Developing a Dance for Health Project: Considerations
Author: The IADMS Dance for Health Committee
It has been exciting to see the growth in the number of teaching-artists delivering dance in participatory settings to promote health and wellbeing among different populations. Alongside this, attempts are being made to capture data from their projects to build evidence of the value of dance as an activity that improves health and wellbeing. As a way of supporting the potential for collaboration between teaching-artists and researchers, the IADMS Dance for Health Committee created a set of guiding questions to help those who are planning dance for health projects in the form of an infographic, available in both English and French.
Here are some of the key considerations highlighted in the infographic:
When developing a dance for health project, we invite you to consider the following questions: what the aims and objectives are and what specific areas of health and wellbeing you hope to address. You may at this point consider whether you feel you need any complementary (self) study or training to deliver the program.
Next, consider who the participants will be in your classes and whether your participants are likely to stay for the duration of the project. Think about how experienced your participants are in relation to the type of dance you will be delivering.
In terms of the structure, think about the duration of your project (i.e., how many weeks, months) and what you hope to achieve in this time (your objectives). How long do you want your classes to be? How will the classes be structured in terms of the content and importantly, how will they progress over time?
Where possible refer to previous research and consider what might be ideal in helping achieve your objectives. Ask yourself how the content of your classes will help meet the goals and specific needs of your participants and reflect on the extent to which you will use creative and exploratory elements versus more instructional and prescriptive components. Are there any physical or mental/cognitive/developmental challenges among your participants that you need to be aware of?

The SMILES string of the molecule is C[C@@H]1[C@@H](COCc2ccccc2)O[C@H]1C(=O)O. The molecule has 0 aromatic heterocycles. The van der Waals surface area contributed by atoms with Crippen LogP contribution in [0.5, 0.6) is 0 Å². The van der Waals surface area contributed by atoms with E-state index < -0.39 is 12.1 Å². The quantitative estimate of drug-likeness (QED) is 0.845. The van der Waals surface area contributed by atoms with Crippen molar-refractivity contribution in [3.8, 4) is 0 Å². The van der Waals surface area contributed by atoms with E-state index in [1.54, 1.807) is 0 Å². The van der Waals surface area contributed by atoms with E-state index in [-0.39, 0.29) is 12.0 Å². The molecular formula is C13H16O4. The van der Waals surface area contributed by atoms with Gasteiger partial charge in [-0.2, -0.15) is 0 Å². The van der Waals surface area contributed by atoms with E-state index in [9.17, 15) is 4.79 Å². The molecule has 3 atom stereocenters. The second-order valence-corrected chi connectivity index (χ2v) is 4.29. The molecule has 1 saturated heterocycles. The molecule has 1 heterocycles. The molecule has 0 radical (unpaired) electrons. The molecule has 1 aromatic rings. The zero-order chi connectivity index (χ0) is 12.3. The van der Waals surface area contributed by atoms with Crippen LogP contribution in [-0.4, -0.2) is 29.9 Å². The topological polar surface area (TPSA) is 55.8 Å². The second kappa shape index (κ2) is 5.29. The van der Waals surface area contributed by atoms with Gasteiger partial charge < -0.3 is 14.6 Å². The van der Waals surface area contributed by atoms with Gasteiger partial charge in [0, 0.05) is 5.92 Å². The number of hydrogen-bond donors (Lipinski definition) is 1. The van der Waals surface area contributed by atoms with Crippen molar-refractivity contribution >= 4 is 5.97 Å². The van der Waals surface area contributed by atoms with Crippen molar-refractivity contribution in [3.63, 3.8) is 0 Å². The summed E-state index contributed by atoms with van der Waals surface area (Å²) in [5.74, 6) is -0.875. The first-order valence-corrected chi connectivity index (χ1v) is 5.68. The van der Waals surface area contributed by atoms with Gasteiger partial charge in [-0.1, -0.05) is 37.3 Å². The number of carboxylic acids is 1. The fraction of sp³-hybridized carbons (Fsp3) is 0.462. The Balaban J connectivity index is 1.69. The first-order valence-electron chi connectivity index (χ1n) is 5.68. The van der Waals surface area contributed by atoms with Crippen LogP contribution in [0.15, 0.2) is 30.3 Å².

In terms of other organizational aspects, consider how accessible and inclusive your classes
are in terms of publicity, communication, environment, and creative content and think about how best to position yourself in the class for optimal learning.
There are considerations for conducting research alongside any dance for health project. Ask what research questions are most important to you and what you are interested in measuring or capturing. How will you capture these elements (e.g., video, questionnaires, diaries)? Consider how you might involve your participants in the research process.
Ask whether there is additional assistance you need to undertake the research (e.g., an experienced researcher or support from an academic institution) and whether the type of research you want to undertake requires ethical approval.
When writing up the methodology section of a research paper it is important to describe the dance intervention in detail reflecting on some of the points above. This is so that other teaching-artists and researchers can understand as fully as possible what sort of intervention took place and help them to think about how they might extend and develop this work, building the evidence base.
…to share the joy of dance as an umbrella priority throughout.
…to listen, observe and respond to participants and adapt teaching content and approach as necessary.
Download your own copy of the infographic here:
The IADMS Dance for Health Committee is an interdisciplinary team of teaching artists, dance educators, researchers, and healthcare professionals. The committee promotes innovation in research and best practice, bringing together the healthcare and dance sectors to facilitate the implementation of dance-based interventions within evolving health and social structures. Advocating for dance as a life-long partner for health and well-being, the Dance for Health Committee builds collaborations among multidisciplinary stakeholders to influence national and international dance for health policy.
Definition of Dance for Health: Dance for Health provides holistic, evidence-based activities for the individual to manage and adapt to physical, mental, and social health challenges. In Dance for Health sessions, trained teaching artists engage people as dancers, rather than patients, in joyful, interactive, artistic practice.